Excelsior Energy debate goes to the public

Canisteo Pit
The Excelsior Energy Powerplant proposal would take water from the Canisteo Pit to cool the coal-fired facility. Locals are worried the water being returned to the pit would cloud the pristine water, and ultimately pollute it so much it would hurt the trout fishing. Plant proponents say that won't happen, and that using the water will help alleviate possible flooding problems.
MPR Photo/Bob Kelleher

The Canisteo Pit is essentially a 1,400 acre lake in eastern Itasca County. It formed from groundwater seepage into abandoned mine pits.

Canisteo's remarkably clear water is some 300 feet deep. The pit has been stocked with trout and it is popular with area anglers. It's also within easy reach of Excelsior Energy's proposed coal gasification power plant near the town of Taconite.

That plant, known as the Mesaba Energy Project, will need plenty of water for its cooling towers. Dr. Ed Anderson lives south of the proposed power plant. Anderson is worried about Excelsior's plans to draw water from the Canisteo pit.

Ed Anderson
Dr. Ed Anderson is worried about the environmental risks of living near a proposed coal-gasification power plant. Anderson is a member of the group Citizens Against the Mesaba Project, or CAMP. He's also on a citizen's advisory task force to advize officials developing an Environmental Impact Statement for the Mesaba Energy Project.
MPR Photo/Bob Kelleher

"What they plan to do is just put the water through their cooling towers and put it directly back into the Canisteo Lake," Anderson says.

But 80 percent of the water will be lost to evaporation, meaning the remaining 20 percent will carry, per volume, a much richer load of minerals. Anderson says the water that returns to the pit will slowly push up the entire pit's mineral load.

"And that will increase mercury. It will increase sulfates, and it will increase total hardness a lot," Anderson says.

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Anderson says documents filed by Excelsior Energy show they foresee the possibility of that happening to the Canisteo Pit.

"They say that over the course of 30 years, it will be at a critical mass such that they can't use it potentially in the plant anymore, and can't discharge it anymore," Anderson says. "And their plan is to address it at that time."

Looking at the proposed Mesaba Energy site
Excelsior Energy President Tom Micheletti, (left,) shows an unidentified ATV operator where the proposed Mesaba Energy Project power plant would be located near the town of Taconite.
MPR Photo/Bob Kelleher

And Anderson worries that the mineral problem won't just stay in the pit. There are plans to drain excess water from Canisteo into another popular lake to the south, Trout Lake. That's because Canisteo's water levels are constantly rising, threatening to flood the nearby towns of Bovey and Coleraine. Power plant developers say they can draw down the pit by using the water.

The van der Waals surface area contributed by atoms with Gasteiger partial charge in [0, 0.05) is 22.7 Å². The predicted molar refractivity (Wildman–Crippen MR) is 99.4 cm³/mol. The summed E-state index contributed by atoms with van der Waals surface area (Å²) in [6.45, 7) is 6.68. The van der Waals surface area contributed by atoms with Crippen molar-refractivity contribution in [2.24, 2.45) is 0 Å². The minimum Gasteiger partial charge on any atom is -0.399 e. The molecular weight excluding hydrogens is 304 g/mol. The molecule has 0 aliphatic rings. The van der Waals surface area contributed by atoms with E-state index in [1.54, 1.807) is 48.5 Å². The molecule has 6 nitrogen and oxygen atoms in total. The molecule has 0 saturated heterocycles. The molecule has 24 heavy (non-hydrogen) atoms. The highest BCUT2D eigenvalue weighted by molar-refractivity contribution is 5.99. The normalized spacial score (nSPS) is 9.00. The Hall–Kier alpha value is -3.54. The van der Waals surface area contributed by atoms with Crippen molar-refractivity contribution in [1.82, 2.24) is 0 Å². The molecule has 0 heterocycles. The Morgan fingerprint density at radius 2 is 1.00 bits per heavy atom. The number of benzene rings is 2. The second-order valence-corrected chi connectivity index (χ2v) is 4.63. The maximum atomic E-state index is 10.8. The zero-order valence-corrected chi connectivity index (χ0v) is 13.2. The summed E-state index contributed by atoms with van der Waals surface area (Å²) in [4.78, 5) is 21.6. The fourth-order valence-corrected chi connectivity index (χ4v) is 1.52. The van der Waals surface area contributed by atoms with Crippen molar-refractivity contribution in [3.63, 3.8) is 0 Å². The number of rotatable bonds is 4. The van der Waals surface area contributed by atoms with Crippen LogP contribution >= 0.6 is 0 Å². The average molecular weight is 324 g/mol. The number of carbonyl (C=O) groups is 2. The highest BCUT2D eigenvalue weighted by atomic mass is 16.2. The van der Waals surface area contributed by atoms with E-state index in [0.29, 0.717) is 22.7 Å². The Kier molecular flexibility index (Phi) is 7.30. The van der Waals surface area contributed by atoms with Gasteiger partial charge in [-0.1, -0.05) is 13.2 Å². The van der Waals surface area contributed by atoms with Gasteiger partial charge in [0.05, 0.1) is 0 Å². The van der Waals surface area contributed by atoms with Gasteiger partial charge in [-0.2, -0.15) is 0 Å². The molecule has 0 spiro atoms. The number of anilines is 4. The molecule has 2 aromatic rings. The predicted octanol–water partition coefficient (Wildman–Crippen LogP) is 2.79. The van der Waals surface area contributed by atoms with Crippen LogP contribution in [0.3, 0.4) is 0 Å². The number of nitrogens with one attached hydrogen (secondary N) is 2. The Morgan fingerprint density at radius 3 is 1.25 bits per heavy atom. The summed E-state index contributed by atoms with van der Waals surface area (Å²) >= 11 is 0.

Also, Canisteo's clean water is supposed to help reduce phosphorus now in Trout Lake - unless, of course, Canisteo develops a pollution problem of its own.

But that's not going to happen, according to Tom Micheletti, Co-President of Excelsior Energy.

Micheletti says mineralization might never happen in the spring-fed pit. And if there is a problem, he says, it can be fixed.

Tom Micheletti
Tom Micheletti is Co-President and CEO of Excelsior Energy, the company proposing the Mesaba Energy Project.
MPR Photo/Bob Kelleher

"We have things that we can do to deal with, to the extent that that certain constituents in the water do concentrate up in the pits, 25 or 30 years out," says Micheletti. "There are things, steps, that we can take to eliminate that problem."

The predicted mineralization is reminiscent of a problem at the Minntac Taconite plant near Mountain Iron. Minntac reused pit water in its pellet making processes, until the minerals in the water were so rich they were damaging equipment.

But, according to Micheletti, Minntac didn't see the problem coming, while his power company does.

"And it's a difficult thing to do if you haven't planned ahead,"says Micheletti. "And we're planning ahead, because we know this is a 40 or 50 year facility, and that we need to think through how we'll handle that."

The Minnesota Department of Commerce holds public meetings on the Iron Range this week, to hear about which environmental issues should be addressed in an Environmental Impact Statement. It will consider things like water quality, air emissions and wetland mitigations. Project Manager Bill Storm, with the Department of Commerce, says these kind of meetings do make a difference in a project's final documents.

"There can be things that are brought up in these public meetings that we weren't aware of, or needs that the local public has concerns about, that we can consider as we move through the process, especially as we get to writing the site permit," says Storm.

Excelsior Energy's draft Environmental Impact Statement is expected late this year.